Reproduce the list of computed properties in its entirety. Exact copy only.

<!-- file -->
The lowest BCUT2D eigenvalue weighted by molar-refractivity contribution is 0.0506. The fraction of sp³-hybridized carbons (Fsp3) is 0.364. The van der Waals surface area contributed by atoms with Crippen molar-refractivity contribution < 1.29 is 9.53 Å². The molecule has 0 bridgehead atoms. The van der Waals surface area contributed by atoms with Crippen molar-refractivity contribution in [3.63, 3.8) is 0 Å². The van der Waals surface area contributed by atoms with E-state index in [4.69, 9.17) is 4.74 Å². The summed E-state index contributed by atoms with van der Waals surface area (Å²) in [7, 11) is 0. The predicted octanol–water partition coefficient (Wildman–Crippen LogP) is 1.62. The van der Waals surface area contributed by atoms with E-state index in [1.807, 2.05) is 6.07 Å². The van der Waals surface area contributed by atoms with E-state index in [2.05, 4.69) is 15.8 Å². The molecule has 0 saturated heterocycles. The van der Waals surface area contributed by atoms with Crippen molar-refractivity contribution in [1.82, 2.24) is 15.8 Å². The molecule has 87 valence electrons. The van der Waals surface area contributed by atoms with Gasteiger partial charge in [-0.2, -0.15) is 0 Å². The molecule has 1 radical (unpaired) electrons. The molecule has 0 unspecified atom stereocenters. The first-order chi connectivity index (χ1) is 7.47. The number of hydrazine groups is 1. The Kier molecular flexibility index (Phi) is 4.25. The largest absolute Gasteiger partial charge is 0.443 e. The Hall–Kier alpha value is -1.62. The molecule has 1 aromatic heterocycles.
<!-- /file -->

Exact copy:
The lowest BCUT2D eigenvalue weighted by molar-refractivity contribution is 0.0506. The fraction of sp³-hybridized carbons (Fsp3) is 0.364. The van der Waals surface area contributed by atoms with Crippen molar-refractivity contribution < 1.29 is 9.53 Å². The molecule has 0 bridgehead atoms. The van der Waals surface area contributed by atoms with Crippen molar-refractivity contribution in [3.63, 3.8) is 0 Å². The van der Waals surface area contributed by atoms with E-state index in [4.69, 9.17) is 4.74 Å². The summed E-state index contributed by atoms with van der Waals surface area (Å²) in [7, 11) is 0. The predicted octanol–water partition coefficient (Wildman–Crippen LogP) is 1.62. The van der Waals surface area contributed by atoms with E-state index in [1.807, 2.05) is 6.07 Å². The van der Waals surface area contributed by atoms with E-state index in [2.05, 4.69) is 15.8 Å². The molecule has 0 saturated heterocycles. The van der Waals surface area contributed by atoms with Crippen molar-refractivity contribution in [1.82, 2.24) is 15.8 Å². The molecule has 87 valence electrons. The van der Waals surface area contributed by atoms with Gasteiger partial charge in [-0.2, -0.15) is 0 Å². The molecule has 1 radical (unpaired) electrons. The molecule has 0 unspecified atom stereocenters. The first-order chi connectivity index (χ1) is 7.47. The number of hydrazine groups is 1. The Kier molecular flexibility index (Phi) is 4.25. The largest absolute Gasteiger partial charge is 0.443 e. The Hall–Kier alpha value is -1.62. The molecule has 1 aromatic heterocycles.